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Internal Medicine Categorical Residency

The Internal Medicine Residency Program at IU School of Medicine offers exceptional training in a variety of fields within internal medicine, both clinically and in research. In addition to general internal medicine, residents within the program can follow one of three tracks: primary care, preliminary care or research.

Admission Requirements

The Internal Medicine Residency Program at IU School of Medicine is extremely competitive in its field, receiving more than 2,000 applications each academic year for 36 available positions. The department extends interviews to approximately 200 applicants each year. The application deadline is December 31, and applicants apply to the program via the Electronic Residency Application Service (ERAS).

Selection Criteria

Residents in the Internal Medicine Residency Program have an average USMLE Step I score of 228. All applicants should register their USMLE Step 2 (CS and CK) scores with the department no later than March 1. Failure to provide this information by this deadline negatively impacts an applicant’s position in the rank order list. Applicants should have graduated from medical school within the previous three years.

International graduates are welcome to apply to the program but must have proven clinical experience within the United States. Outpatient experiences and observations without hands-on experience will not be sufficient. IU School of Medicine only accepts J1 Visas.

Internal Medicine Residency Tracks

Residents participating in the Internal Medicine Residency Program can focus on general internal medicine or follow one of three specialty tracks: primary care, preliminary medicine or medical research.

The Primary Care Track is designed for residents wishing to pursue a career in an outpatient clinical setting, including traditional primary care clinics, sports medicine and community office practice. Two residents are accepted into this track each academic year, and residents wishing to apply to this track must do so at the end of their PGY-1 year. This track is flexible, allowing residents the ability to create opportunities for electives and to teach fellow students in outpatient clinics. The primary care track also allows for a modified rotation schedule to achieve more than 50 percent outpatient training and fewer intensive care unit months. Preferential scheduling of desired outpatient electives is offered to residents on this track. PGY2 and PGY3 residents can add a second weekly outpatient clinic rotation in their choice of general medicine or a subspecialty clinic.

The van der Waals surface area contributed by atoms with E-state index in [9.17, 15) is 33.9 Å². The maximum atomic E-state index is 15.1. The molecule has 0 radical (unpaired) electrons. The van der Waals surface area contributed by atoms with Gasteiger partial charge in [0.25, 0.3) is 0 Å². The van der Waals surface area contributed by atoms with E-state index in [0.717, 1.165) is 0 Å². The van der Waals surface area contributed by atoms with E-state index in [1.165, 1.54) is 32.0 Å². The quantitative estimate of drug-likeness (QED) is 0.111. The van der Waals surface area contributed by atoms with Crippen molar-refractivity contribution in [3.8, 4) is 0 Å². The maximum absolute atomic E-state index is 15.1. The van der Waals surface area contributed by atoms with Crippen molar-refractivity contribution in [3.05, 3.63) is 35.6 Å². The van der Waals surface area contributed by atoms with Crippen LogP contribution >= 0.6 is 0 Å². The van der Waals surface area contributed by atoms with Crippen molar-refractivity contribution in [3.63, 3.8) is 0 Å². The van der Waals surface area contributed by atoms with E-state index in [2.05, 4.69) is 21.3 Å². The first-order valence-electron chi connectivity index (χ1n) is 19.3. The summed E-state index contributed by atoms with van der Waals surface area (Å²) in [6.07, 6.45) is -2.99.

The Department of Medicine has partnered with other training programs on the IU School of Medicine – Indianapolis campus to accommodate PGY-1 residents for the preliminary internal medicine internship prerequisite. The department does not have a stand-alone preliminary program with a unique program identifier for applications and acceptance. Preliminary residents are interviewed and matched through the categorical programs in neurology, dermatology anesthesiology, radiology, physical medicine and rehabilitation, and radiation and oncology. The schedule of rotations is defined by the requirements of the primary departments.

Trainees with established experience in scientific discovery and research methodologies who are interested in pursuing a career as a basic or translational science investigator are encouraged to follow the research track. Although this track requires an additional one-to-two years of training, graduates are well positioned for hire due to the intensive research experience obtained.

Early planning of this track is necessary, as training in research requires more time than standard clinical training. Five years are required to complete the research track for general internal medicine, and six-to-seven years are required for subspecialties and/or added qualifications, depending on the discipline. Two years of full-time clinical training in medicine and three years of research training are required for this track.

During research training, at least 20 percent of each year must be spent in clinical experiences, including at least one half-day per week in a continuity clinic. Individuals choosing subspecialty training complete two years of internal medicine residency training followed by the subspecialty fellowship, including any additional research training the individual program may require. Residents should discuss their research interests with the program director and vice chair for research during the first year of residency. It is possible to earn a PhD while on this track.